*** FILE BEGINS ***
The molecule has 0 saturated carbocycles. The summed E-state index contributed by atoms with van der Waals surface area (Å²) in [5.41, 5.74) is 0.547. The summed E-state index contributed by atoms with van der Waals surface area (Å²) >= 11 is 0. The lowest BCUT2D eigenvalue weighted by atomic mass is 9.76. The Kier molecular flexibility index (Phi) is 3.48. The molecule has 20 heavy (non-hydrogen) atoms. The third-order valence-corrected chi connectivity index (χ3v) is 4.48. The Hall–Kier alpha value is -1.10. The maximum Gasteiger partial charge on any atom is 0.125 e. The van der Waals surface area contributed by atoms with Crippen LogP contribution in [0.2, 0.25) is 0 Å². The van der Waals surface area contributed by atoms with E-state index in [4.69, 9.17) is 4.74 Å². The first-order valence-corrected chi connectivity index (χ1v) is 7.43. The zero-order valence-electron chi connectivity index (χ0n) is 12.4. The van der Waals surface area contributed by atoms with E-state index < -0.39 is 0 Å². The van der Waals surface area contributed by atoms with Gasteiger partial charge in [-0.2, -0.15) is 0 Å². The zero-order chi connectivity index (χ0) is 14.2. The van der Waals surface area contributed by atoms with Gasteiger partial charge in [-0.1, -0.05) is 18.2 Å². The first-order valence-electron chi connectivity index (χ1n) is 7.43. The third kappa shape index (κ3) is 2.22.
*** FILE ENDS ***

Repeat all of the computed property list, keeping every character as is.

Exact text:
The molecule has 0 saturated carbocycles. The summed E-state index contributed by atoms with van der Waals surface area (Å²) in [5.41, 5.74) is 0.547. The summed E-state index contributed by atoms with van der Waals surface area (Å²) >= 11 is 0. The lowest BCUT2D eigenvalue weighted by atomic mass is 9.76. The Kier molecular flexibility index (Phi) is 3.48. The molecule has 20 heavy (non-hydrogen) atoms. The third-order valence-corrected chi connectivity index (χ3v) is 4.48. The Hall–Kier alpha value is -1.10. The maximum Gasteiger partial charge on any atom is 0.125 e. The van der Waals surface area contributed by atoms with Crippen LogP contribution in [0.2, 0.25) is 0 Å². The van der Waals surface area contributed by atoms with E-state index in [4.69, 9.17) is 4.74 Å². The first-order valence-corrected chi connectivity index (χ1v) is 7.43. The zero-order valence-electron chi connectivity index (χ0n) is 12.4. The van der Waals surface area contributed by atoms with E-state index < -0.39 is 0 Å². The van der Waals surface area contributed by atoms with Gasteiger partial charge in [-0.2, -0.15) is 0 Å². The zero-order chi connectivity index (χ0) is 14.2. The van der Waals surface area contributed by atoms with Gasteiger partial charge in [-0.1, -0.05) is 18.2 Å². The first-order valence-electron chi connectivity index (χ1n) is 7.43. The third kappa shape index (κ3) is 2.22.